On 27 Oct 2011, at 14:55, Ricardo wrote:
> Currently I have as a a pk, an autoincrement value as int(9)
> I should be able to reach 999.999.999 records, right?
> Placing the autoincrement as 10, I will have 10x less so I will have 99.999.999 (99
> million records).
> Is this correct?
> Since I already have around 125.000.000 records, I guessing implementing this without
> clearing some records, will pretty much ruin everything.
> Any advice?
> I can use an autoincrement of 5 for instance. Guessing having master 1 with offset of
> 1 and master 2 with an offset of 2, I feel i will not have much of a problem here.
The number after the field isn't anything to do with its stored size or value range, just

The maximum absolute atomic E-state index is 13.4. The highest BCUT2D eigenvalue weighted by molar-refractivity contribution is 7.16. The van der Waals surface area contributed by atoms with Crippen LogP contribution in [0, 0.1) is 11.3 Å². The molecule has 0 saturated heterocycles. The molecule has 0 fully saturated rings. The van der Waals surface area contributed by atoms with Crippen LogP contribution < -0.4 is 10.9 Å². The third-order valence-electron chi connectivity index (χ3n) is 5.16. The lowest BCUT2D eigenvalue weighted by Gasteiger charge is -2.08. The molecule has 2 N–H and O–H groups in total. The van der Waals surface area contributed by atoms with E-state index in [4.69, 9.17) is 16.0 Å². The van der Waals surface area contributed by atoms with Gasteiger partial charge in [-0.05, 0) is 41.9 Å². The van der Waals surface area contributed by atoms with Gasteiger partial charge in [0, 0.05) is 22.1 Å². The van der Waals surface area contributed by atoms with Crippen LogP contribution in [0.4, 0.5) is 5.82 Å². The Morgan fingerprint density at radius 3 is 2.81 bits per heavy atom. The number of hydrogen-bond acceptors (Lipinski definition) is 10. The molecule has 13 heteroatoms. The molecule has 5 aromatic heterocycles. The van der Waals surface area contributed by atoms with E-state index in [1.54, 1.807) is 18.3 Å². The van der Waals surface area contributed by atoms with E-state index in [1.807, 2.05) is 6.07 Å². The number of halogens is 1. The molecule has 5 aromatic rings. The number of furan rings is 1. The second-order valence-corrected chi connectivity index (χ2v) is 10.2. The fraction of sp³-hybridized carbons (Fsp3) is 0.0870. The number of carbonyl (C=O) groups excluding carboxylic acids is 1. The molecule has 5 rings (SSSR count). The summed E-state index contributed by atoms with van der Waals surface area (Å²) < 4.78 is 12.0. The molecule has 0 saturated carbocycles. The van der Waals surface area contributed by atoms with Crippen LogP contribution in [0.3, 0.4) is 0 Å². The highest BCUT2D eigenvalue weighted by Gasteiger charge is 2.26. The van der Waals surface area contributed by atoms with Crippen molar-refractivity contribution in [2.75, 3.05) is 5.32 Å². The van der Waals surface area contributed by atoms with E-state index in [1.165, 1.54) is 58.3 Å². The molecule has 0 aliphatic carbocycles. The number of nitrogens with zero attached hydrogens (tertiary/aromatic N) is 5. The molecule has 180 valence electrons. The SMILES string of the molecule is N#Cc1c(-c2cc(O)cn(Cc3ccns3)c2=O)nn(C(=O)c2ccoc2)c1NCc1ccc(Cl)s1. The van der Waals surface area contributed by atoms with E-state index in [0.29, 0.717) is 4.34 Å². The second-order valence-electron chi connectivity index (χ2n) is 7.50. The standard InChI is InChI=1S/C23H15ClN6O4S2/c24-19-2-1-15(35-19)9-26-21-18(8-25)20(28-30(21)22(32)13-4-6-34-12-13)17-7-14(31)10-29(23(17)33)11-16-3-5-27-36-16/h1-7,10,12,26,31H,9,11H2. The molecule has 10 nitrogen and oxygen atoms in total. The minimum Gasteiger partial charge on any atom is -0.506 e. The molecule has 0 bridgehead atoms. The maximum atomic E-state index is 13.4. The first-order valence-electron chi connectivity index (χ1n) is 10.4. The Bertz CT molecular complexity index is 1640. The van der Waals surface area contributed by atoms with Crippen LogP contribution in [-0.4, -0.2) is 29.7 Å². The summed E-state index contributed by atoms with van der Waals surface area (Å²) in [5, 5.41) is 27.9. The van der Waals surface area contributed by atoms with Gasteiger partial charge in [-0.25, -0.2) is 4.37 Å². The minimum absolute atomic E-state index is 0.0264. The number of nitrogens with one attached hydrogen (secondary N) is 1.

how it's displayed. MySQL uses typical binary ranges for its numeric types, so an unsigned
integer is typically 32 bits, giving a range of 0 to 4294967295 (about 4 billion). There
are other integer types: tinyint(8 bits) smallint(16 bits), mediumint(24 bits), int(32
bits), bigint(64 bits), all of which may be signed or unsigned. PHP only handles signed
ints so the biggest value it can handle in 32-bits is 2147483647, which is the limit
you're most likely to hit. Using a signed integer type for an autoinc field is just a
waste of a bit as you'll never use the negative half of the number range.
Signed integers default to int(11) because they can have up to 10 base-10 digits plus a
sign character; unsigned defaults to int(10) because it doesn't need the extra space for
the sign. Both store their values in 32 bits.
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